Montana in Late May

Monkey Fly, our friend James and I just got back from a nine day trip to Montana. We had hoped to be able to fish the Clark Fork, Lower Mad, Rock Creek and the Mo. But due to the runoff season we were unable to cover a lot of the water we wanted to. The only rivers that were fishable were the Mo, Horn and Beaverhead. Some of the Clark Fork tribs were starting to clear, but we did not want to take our chances.
After a long drive we ended up in Craig Montana with hopes to tackling some fish on the Mo. Last season Monkey Fly and I did really well in the Spring. This year the river was tough. There was a lot more pressure on the water and we did not catch the numbers that we did in the previous year. However the size of the average fish was much bigger than last year. Our average days were about 3-4 fish with at least one around 18-20 inches. That is not to mention at least about a half dozen whities a piece. The water below the Dearborn was chocolate milk and we concentrated our drifts around the upper river. We pissed off a lot of guides because we were fishing prime holding areas hours before they hit the water.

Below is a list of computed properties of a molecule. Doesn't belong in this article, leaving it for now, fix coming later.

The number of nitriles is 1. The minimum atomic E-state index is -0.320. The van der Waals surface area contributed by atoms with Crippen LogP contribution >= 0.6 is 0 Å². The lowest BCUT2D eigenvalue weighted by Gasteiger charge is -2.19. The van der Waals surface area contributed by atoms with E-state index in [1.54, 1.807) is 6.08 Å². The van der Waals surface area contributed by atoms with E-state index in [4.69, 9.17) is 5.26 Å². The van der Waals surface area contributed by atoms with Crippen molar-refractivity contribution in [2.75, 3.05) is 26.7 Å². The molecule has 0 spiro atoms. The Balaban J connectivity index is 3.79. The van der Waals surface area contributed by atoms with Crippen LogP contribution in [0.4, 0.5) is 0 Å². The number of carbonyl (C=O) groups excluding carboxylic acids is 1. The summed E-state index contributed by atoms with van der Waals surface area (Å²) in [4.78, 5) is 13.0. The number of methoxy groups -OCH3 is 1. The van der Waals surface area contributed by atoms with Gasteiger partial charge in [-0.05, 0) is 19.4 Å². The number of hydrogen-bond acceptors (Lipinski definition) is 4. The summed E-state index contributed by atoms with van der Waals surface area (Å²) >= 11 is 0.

The Mo had plenty of midge and BWO baetis hatches. Pupae, Zebra Midges, Griffith Gnats, RS2 emergers and soft hackles worked. Scuds such as a pink Ray Charles worked in sizes #16-20.
Our next stop was the Bighorn River. I personally love the Bighorn. That river had brought me back four out of the last five years. Each year has been better than the last. Again traffic on the river was bad. The first day out we waiting to hit the water becuase we spotted over 20 boats taking out at the Afterbay. This is the main takeout below Afterbay Dam. Lets just say the fishing was good despite the traffic. A poor day was six fish while my best I stopped counting at fifteen. My largest fish was 24 inches and my smallest four inches. There has been a lot of hype about the Horn fishing poor over the last few years because of bad water flows and fish kills. However we caught a lot of fish in all of the age groups. There was fewer very small bows taken, but there is a 4:1 rainbow to brown ratio in the river anyway. We basically used the same flies that we used on the Mo as well as San Juan Worms. There was also a terrific caddis hatch on the lower river. I have never seen this hatch before as was amazed. Not only amazed that I was seeing a monster hatch, but amazed that the fish did not care about this bite sized morsels. It was kind of like the Metolius, when the fish fixate on one certain bug and do not eat what is all around them.
There were a lot of highlights on the trip. One of them was running into a guide that was from Battleground, Washington. He graduated high school with James. I forget his name off hand, but he not only shared a few beers with us, but a few flies and knowledge as well. :cool:
Here are a few pics from out trip: